Octopus lift and shift

(Jon Vaughan) #1

We are currently in the early stages of looking to move our “on prem” Octopus Server instances. It’s currently sitting on a Xen Server which is due to be decommissioned and we need to move the Octopus Server and Database instance to a Hyper-V server in the same datacentre.

The criticality of this move is quite large due to the amount of tentacles that we have (1000+) and the near 24/7 usage.

We are looking for some guidance on best practices for this kind of work, as our primary concern is that we end up leaving 1000+ Octopus tentacles in an unusable state and bring down our deployment process for days to come. The tentacles are installed by the Ops team and we as CICD don’t have easy access to these tentacles, so it’s very important that what ever we do, doesn’t create any impact on the existing tentacles. An example of this could be that we accidentally update the tentacles to a new version that isn’t compatible with the version of Octopus we are setting up.

Current position:

Octopus server: Octopus 3.15.7 hosted In the datacentre on a Xen server (win 2012 r2).

Database: SQL Server (Version?!?!) hosted In the datacentre on a Xen server (win 2012 r2).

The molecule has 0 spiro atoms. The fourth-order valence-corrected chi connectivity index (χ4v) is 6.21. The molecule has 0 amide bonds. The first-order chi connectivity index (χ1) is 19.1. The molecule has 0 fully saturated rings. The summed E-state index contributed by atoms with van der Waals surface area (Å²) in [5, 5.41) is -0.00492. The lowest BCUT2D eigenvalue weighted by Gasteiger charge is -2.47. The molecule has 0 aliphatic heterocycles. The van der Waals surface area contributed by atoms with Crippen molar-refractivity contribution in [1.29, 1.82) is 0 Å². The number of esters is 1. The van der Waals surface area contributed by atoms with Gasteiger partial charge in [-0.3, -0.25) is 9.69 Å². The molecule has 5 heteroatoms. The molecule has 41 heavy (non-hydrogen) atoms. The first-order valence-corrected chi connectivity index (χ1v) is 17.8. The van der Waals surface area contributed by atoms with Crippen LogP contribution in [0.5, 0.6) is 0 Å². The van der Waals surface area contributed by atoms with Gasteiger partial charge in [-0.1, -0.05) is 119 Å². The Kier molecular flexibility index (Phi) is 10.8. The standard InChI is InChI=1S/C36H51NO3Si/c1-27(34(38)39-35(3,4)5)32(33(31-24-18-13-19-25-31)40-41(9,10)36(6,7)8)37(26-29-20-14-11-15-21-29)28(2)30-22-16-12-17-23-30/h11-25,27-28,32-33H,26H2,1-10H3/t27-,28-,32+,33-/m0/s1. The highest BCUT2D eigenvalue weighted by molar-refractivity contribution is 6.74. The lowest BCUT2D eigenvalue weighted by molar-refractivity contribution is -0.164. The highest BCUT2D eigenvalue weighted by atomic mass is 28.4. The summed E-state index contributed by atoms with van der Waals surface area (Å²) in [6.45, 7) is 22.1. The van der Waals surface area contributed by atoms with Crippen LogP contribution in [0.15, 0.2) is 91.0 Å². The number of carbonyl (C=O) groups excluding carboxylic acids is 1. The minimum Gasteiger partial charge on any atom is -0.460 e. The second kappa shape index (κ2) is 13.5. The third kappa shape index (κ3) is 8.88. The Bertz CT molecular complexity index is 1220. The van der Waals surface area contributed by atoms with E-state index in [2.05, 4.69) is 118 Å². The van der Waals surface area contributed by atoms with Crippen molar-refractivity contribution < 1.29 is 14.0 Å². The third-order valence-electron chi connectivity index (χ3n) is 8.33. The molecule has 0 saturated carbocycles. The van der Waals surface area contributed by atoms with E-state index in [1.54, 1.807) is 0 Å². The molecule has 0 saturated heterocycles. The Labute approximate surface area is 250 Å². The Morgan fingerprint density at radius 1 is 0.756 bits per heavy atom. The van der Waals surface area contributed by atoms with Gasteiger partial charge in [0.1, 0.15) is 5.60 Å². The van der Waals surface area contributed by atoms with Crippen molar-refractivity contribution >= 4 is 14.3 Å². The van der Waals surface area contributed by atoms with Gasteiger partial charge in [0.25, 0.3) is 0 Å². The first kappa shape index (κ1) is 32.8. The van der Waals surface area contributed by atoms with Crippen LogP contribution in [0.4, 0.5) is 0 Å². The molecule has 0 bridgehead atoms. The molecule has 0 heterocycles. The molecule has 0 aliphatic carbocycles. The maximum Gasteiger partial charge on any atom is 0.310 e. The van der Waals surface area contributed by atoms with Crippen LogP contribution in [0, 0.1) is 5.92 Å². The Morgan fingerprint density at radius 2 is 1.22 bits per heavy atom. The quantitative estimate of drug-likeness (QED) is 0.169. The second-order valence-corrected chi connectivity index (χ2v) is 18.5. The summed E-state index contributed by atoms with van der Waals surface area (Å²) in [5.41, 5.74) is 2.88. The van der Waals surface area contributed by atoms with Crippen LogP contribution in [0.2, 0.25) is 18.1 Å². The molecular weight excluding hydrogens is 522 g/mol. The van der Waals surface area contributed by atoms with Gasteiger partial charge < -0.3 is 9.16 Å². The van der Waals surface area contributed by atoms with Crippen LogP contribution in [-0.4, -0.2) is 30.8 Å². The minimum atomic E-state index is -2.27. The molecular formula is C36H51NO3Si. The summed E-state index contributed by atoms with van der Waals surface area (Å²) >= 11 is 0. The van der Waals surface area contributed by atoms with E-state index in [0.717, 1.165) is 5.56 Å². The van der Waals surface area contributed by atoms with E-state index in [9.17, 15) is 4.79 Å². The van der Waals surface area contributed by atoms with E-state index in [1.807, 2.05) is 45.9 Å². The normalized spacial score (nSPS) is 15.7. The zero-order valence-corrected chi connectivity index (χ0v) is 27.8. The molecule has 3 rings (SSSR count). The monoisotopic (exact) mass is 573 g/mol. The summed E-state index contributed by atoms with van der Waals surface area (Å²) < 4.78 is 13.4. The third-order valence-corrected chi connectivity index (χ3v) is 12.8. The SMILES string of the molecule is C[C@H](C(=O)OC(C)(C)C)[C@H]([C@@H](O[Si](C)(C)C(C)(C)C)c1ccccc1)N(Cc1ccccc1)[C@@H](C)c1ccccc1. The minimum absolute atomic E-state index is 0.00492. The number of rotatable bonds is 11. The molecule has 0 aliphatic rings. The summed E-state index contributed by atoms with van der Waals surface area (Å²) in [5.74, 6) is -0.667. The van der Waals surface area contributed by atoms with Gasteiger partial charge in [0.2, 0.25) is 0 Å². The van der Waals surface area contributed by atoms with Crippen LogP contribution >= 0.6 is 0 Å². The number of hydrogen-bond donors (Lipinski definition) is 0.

Tentacles: 1000+ polling in the Datacentres (Ireland and US)

New Position:

New Octopus Server Instance hosted In the datacentre on Hyper-V (win 2019)

New SQL Server instance with the database migrated hosted In the datacentre on Hyper-V (win 2019)

Tentacles: 1000+ polling in the Datacentre (Not being moved)

Nice to haves after the migration:

Upgrade to the latest Octopus LTS

Move to HA Octopus

Okta

The current proposed solution:

Drain Octopus, put it into maintenance mode and finally switch the service off.

Take a backup of the SQL Server instance and restore it on the newly created Hyper-V instance.

Install Octopus Server (3.15.7 which is the same as the one on Xen server) on a Hyper-V instance ensuring we are using the same database Master Key.

Configure the Octopus and Database servers with the same firewall rules.

Configure Octopus to use the newly installed SQL Server database.

Start up the newly created Octopus instance and do some local testing (at this point all tentacles will still be pointing to the old instance.)

Point the CNAME from the Xen Octopus to the Hyper-V Octopus. (This is the point of major concern is if we accidentally update 1000+ tentacles)

Questions:

Does the above process seem like it will be the best approach for our lift and shift?

Is it sufficient to move the database or do we have to update settings in the database?